On Immortality

Sunday Morning Breakfast Philosophy
Yeah, we had bagels. Maybe we should have hit up IHOP...

Last weekend, I had an interesting breakfast conversation with my good friend Sonicsuns regarding immortality. Naturally, the question came about – would you take immortality, if given the choice? To which he and I had opposite responses.

Sonicsuns (henceforth SS) said, as a matter of fact, that yes he would. I, of course, opted for death, to which SS asked me, “So, at which point would you like to die?” which completely blindsided me. Thank you for that.

I like to say that I will probably meet my end around the age of 29, just due to probability of being hit by a bus or jumping off of something just a smidge too high this time, but in all seriousness, I wasn’t able to answer that question until I was driving away later.


The Case for Immortality:

SS: “I do these things not for a fear of death, but for a love of life.”

SS basically said that the things he does and enjoys in life are a product of loving life instead of fearing death. We don’t write love letters while thinking about our impending morality, generally, though that would be a poignant vignette. Meanwhile, I was attempting to advance the point that death brings meaning to life – that, given infinite life, progress is inevitable and therefore meaningless. This hooked us into a conversation about the dichotomy of progress and contentment that I’ve been subconsciously mulling over in my head, with Contentment as Yin and Progress as Yang.

SS saw Contentment as laziness, but I felt that was just casting things into terms of Progress. Laziness is the absence of Progress, whereas Contentment is the refutation of Progress. But, as SS pointed out, I was still reaching toward something beyond that dichotomy. I came to it as I left his house and started driving away.


The Case for Death:

Kung: “I guess what it comes down to in terms of immortality is the advancement of humanity to the point were nothing is out of our control.”

It was about Control. The point was similar for Contentment and Progress. Progress is the clenched fist controlling and altering the future, whereas Contentment is a hand left trailing in a gentle, flowing river. As a risk taker, a daredevil, and a tricker, the primary characteristic of my life has been overcoming fear. But to take away all fear, to control every aspect of life, including death, is to take away the zest of living. I don’t know when I will die. I don’t really care. Today is a miracle because tomorrow I could be gone. Neither is it fear. It is the joy and yet melancholy of a single snowflake. I have no urge to control that, and so to answer the question, “When do you want to die?”, I would answer, “When it happens.”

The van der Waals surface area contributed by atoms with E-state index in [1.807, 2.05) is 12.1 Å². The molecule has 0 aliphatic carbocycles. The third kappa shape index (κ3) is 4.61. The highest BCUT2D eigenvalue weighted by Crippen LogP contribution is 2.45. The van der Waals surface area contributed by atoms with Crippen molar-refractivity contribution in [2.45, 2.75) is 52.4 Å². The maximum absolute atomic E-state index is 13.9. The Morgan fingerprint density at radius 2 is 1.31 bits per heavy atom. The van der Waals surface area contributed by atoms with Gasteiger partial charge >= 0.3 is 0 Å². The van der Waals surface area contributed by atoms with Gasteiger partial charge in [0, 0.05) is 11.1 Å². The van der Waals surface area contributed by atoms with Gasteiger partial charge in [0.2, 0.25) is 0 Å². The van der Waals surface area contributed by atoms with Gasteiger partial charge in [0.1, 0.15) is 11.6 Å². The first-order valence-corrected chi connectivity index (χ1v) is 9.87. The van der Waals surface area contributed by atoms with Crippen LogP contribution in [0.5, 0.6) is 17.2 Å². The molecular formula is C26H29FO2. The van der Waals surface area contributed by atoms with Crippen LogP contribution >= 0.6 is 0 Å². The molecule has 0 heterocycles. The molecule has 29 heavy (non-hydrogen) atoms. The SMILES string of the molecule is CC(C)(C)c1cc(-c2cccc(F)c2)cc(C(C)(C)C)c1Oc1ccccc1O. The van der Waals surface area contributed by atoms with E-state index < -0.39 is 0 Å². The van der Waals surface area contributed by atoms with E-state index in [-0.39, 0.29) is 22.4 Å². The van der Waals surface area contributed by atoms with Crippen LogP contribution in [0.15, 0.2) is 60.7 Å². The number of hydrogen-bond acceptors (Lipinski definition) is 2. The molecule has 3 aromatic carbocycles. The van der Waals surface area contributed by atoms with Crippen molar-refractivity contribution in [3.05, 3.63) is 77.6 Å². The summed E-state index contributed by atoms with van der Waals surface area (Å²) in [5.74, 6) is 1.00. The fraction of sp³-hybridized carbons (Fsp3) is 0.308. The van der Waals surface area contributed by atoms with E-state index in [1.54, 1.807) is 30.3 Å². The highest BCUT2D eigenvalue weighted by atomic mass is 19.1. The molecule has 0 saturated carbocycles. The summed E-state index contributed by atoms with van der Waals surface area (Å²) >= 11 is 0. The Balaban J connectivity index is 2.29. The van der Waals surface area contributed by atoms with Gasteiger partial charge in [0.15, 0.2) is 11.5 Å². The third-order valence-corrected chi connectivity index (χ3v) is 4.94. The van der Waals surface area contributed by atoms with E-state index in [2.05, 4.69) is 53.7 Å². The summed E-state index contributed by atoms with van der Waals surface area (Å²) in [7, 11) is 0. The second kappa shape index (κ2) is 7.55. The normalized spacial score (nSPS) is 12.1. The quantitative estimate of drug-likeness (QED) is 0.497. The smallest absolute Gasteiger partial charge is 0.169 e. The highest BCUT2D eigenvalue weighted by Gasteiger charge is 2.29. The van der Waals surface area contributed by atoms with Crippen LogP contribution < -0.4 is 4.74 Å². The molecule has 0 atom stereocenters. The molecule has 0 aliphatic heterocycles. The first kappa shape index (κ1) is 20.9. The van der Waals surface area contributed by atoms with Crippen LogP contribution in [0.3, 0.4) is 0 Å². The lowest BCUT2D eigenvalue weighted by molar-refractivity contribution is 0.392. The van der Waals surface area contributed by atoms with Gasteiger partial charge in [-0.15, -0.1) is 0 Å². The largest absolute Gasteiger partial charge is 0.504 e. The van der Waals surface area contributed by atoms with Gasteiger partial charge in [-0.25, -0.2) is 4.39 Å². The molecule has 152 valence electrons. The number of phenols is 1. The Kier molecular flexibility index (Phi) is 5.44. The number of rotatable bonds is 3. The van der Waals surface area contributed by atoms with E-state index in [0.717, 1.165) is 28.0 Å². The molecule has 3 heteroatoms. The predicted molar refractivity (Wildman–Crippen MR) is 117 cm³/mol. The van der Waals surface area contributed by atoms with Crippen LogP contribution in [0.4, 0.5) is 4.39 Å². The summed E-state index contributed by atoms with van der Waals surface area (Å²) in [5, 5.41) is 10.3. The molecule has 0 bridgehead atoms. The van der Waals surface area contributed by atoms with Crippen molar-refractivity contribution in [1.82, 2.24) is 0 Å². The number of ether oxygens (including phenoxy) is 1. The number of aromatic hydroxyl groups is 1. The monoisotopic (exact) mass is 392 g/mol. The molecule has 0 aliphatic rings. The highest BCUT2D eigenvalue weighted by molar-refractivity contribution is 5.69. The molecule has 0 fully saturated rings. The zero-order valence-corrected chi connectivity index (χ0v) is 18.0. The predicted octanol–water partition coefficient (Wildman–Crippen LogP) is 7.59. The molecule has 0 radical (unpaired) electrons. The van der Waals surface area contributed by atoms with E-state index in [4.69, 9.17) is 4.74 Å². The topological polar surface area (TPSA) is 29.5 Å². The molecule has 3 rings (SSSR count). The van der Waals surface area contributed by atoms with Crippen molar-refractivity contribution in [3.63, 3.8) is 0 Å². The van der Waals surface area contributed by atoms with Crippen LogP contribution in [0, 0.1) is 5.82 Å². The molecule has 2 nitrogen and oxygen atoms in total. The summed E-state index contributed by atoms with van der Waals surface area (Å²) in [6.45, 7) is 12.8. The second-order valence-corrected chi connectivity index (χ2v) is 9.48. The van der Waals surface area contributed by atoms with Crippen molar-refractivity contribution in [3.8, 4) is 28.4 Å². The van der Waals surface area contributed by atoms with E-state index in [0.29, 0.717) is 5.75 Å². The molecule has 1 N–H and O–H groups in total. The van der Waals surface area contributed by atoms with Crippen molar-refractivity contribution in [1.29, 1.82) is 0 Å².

To Control death absolutely is farther than I’m willing to go. To limit ourselves from that ultimate test of courage is, to me, a damn shame. Someday, I’m going to see what’s on the flipside, and I’d love to tell you about it when it happens, but…

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  • I side with the argument for death. Without death, there is no chance for progress. Is is when old minds fade that the new take from these old theories and come up with a new solution. On a different point, it is the fear of death that drives us to love what we do. We could lose everything at any moment so we strive to do our best in our living moments so that we do not die with regrets. Love itself is an idea only strengthened by the idea of death. Till death do us part may be the standard, but in many romances, the “Love even after death” gives the idea of love that extra strength and conviction. Why would a man want to live forever to witness the unending hatred of people. There will always be war and we will never achieve peace as some people claim. There will always be conflict and to see my children die before me would be something i'd rather not carry around for an eternity.

    • Similarly, from an economic standpoint, immortality is a networked good – you mentioned your children. The instant you can buy immortality, everyone will want it. Not only will everyone want it, people who have it will try to pass it on to their loved ones.

      Control death, and you have to control every aspect of life, and aspects we've barely begun to touch on with birth control and population control (China) will explode.

      Yang begets Yang – Control begets more Control, becoming a nightmare I've no wish of partaking in. But if we could Control all of it…would it be worth it?

      • if there is anything that history has taught us, nothing can be controlled forever. also citing murphy's law, anything that could go wrong, will go wrong.

      • “aspects we've barely begun to touch on with birth control and population control (China) will explode.”

        Yes, overpopulation is a legitimate concern. Possible strategies:
        1. Populate more planets
        2. Decrease the birth rate